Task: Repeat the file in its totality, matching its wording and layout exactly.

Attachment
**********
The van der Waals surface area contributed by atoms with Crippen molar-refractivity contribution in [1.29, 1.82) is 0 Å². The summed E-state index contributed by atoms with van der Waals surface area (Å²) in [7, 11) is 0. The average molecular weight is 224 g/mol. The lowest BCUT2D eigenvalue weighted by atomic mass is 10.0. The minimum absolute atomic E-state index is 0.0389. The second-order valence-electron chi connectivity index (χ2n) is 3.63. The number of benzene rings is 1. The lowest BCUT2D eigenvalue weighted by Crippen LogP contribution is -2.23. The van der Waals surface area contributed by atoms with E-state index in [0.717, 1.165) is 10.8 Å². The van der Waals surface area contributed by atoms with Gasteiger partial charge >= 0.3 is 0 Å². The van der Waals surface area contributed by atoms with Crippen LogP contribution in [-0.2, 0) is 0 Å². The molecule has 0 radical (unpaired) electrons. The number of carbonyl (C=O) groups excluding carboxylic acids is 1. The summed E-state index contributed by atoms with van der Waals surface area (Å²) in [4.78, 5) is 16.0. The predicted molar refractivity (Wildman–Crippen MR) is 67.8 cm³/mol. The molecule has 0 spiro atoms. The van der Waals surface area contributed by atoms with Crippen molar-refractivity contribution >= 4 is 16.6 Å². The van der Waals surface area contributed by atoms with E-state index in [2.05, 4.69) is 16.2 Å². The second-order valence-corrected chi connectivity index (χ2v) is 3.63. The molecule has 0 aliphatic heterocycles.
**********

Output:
The van der Waals surface area contributed by atoms with Crippen molar-refractivity contribution in [1.29, 1.82) is 0 Å². The summed E-state index contributed by atoms with van der Waals surface area (Å²) in [7, 11) is 0. The average molecular weight is 224 g/mol. The lowest BCUT2D eigenvalue weighted by atomic mass is 10.0. The minimum absolute atomic E-state index is 0.0389. The second-order valence-electron chi connectivity index (χ2n) is 3.63. The number of benzene rings is 1. The lowest BCUT2D eigenvalue weighted by Crippen LogP contribution is -2.23. The van der Waals surface area contributed by atoms with E-state index in [0.717, 1.165) is 10.8 Å². The van der Waals surface area contributed by atoms with Gasteiger partial charge >= 0.3 is 0 Å². The van der Waals surface area contributed by atoms with Crippen LogP contribution in [-0.2, 0) is 0 Å². The molecule has 0 radical (unpaired) electrons. The number of carbonyl (C=O) groups excluding carboxylic acids is 1. The summed E-state index contributed by atoms with van der Waals surface area (Å²) in [4.78, 5) is 16.0. The predicted molar refractivity (Wildman–Crippen MR) is 67.8 cm³/mol. The molecule has 0 spiro atoms. The van der Waals surface area contributed by atoms with Crippen molar-refractivity contribution >= 4 is 16.6 Å². The van der Waals surface area contributed by atoms with E-state index in [2.05, 4.69) is 16.2 Å². The second-order valence-corrected chi connectivity index (χ2v) is 3.63. The molecule has 0 aliphatic heterocycles.